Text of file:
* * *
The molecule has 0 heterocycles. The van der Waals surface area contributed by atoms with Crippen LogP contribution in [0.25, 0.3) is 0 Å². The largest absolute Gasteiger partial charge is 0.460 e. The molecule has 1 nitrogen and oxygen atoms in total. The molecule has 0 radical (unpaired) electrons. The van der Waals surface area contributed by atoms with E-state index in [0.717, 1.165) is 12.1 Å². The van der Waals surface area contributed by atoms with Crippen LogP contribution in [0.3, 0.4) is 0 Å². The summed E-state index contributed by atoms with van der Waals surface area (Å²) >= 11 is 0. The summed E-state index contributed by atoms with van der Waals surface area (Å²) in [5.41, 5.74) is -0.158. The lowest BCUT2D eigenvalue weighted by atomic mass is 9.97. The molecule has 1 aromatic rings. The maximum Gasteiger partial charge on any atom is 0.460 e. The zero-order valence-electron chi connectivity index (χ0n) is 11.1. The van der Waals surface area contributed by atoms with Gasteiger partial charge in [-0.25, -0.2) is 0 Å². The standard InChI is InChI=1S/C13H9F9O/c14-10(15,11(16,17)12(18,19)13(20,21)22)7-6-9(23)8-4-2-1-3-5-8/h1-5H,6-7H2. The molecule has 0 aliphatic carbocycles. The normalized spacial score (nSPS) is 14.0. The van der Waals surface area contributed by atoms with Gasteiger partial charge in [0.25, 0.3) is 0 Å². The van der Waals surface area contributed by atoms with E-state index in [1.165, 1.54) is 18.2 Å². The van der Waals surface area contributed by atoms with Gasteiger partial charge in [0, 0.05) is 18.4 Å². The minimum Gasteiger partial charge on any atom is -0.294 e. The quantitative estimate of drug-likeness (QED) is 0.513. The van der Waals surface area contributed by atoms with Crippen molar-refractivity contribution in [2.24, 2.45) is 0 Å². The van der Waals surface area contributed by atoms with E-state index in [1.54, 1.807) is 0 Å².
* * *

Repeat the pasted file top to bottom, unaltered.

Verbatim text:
The molecule has 0 heterocycles. The van der Waals surface area contributed by atoms with Crippen LogP contribution in [0.25, 0.3) is 0 Å². The largest absolute Gasteiger partial charge is 0.460 e. The molecule has 1 nitrogen and oxygen atoms in total. The molecule has 0 radical (unpaired) electrons. The van der Waals surface area contributed by atoms with E-state index in [0.717, 1.165) is 12.1 Å². The van der Waals surface area contributed by atoms with Crippen LogP contribution in [0.3, 0.4) is 0 Å². The summed E-state index contributed by atoms with van der Waals surface area (Å²) >= 11 is 0. The summed E-state index contributed by atoms with van der Waals surface area (Å²) in [5.41, 5.74) is -0.158. The lowest BCUT2D eigenvalue weighted by atomic mass is 9.97. The molecule has 1 aromatic rings. The maximum Gasteiger partial charge on any atom is 0.460 e. The zero-order valence-electron chi connectivity index (χ0n) is 11.1. The van der Waals surface area contributed by atoms with Gasteiger partial charge in [-0.25, -0.2) is 0 Å². The standard InChI is InChI=1S/C13H9F9O/c14-10(15,11(16,17)12(18,19)13(20,21)22)7-6-9(23)8-4-2-1-3-5-8/h1-5H,6-7H2. The molecule has 0 aliphatic carbocycles. The normalized spacial score (nSPS) is 14.0. The van der Waals surface area contributed by atoms with Gasteiger partial charge in [0.25, 0.3) is 0 Å². The van der Waals surface area contributed by atoms with E-state index in [1.165, 1.54) is 18.2 Å². The van der Waals surface area contributed by atoms with Gasteiger partial charge in [0, 0.05) is 18.4 Å². The minimum Gasteiger partial charge on any atom is -0.294 e. The quantitative estimate of drug-likeness (QED) is 0.513. The van der Waals surface area contributed by atoms with Crippen molar-refractivity contribution in [2.24, 2.45) is 0 Å². The van der Waals surface area contributed by atoms with E-state index in [1.54, 1.807) is 0 Å².